S corporations are real corporations under state law and provide you with all the protection of a real corporation. They act as a shield against your business creditors (assuming you have not guaranteed the corporation's debts). But S corporations are mostly disregarded for tax purposes. You pay tax on the corporation's profits (or deduct the corporation's losses) as though you were running the business as a sole proprietorship. You figure the corporation's net profits or losses, and you carry that figure to the front of your individual income tax return, adding it to (or subtracting it from) the rest of your income.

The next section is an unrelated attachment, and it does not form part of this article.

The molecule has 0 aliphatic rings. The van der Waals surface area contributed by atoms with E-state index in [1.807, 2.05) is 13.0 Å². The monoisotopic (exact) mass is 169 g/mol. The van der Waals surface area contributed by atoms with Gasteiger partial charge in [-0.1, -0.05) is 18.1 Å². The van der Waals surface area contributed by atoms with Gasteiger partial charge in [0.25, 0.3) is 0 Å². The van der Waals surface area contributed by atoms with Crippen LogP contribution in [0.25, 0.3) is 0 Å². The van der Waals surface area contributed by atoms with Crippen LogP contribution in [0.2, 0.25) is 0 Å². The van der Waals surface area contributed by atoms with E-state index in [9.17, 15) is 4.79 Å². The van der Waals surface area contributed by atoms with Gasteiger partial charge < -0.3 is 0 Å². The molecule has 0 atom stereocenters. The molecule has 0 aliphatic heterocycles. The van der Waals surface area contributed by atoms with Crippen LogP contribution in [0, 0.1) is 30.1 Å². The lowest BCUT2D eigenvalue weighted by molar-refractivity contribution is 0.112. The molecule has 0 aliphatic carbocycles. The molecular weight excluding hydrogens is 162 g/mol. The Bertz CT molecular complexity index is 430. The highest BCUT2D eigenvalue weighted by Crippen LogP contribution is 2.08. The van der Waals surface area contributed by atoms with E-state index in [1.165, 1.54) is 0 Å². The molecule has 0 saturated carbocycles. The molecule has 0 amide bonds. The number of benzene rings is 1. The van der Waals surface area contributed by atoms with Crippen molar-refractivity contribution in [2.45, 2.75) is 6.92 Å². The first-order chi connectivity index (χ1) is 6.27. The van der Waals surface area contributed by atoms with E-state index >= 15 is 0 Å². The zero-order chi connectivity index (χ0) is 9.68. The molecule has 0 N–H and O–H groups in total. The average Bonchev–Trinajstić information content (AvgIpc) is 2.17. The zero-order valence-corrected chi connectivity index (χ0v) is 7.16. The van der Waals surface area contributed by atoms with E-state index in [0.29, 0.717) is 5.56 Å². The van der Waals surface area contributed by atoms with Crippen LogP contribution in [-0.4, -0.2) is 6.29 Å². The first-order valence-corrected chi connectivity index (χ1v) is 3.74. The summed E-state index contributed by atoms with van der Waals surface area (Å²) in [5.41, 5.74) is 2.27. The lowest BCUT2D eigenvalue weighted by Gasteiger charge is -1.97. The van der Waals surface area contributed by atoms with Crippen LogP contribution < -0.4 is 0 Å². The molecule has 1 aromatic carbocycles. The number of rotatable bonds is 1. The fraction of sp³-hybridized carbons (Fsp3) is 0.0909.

With their special status, it should come as no surprise that S corporations, in order to be recognized as such, must comply with a number of specific rules. Nor should it come as a surprise that these rules frequently get S corporation owners into trouble.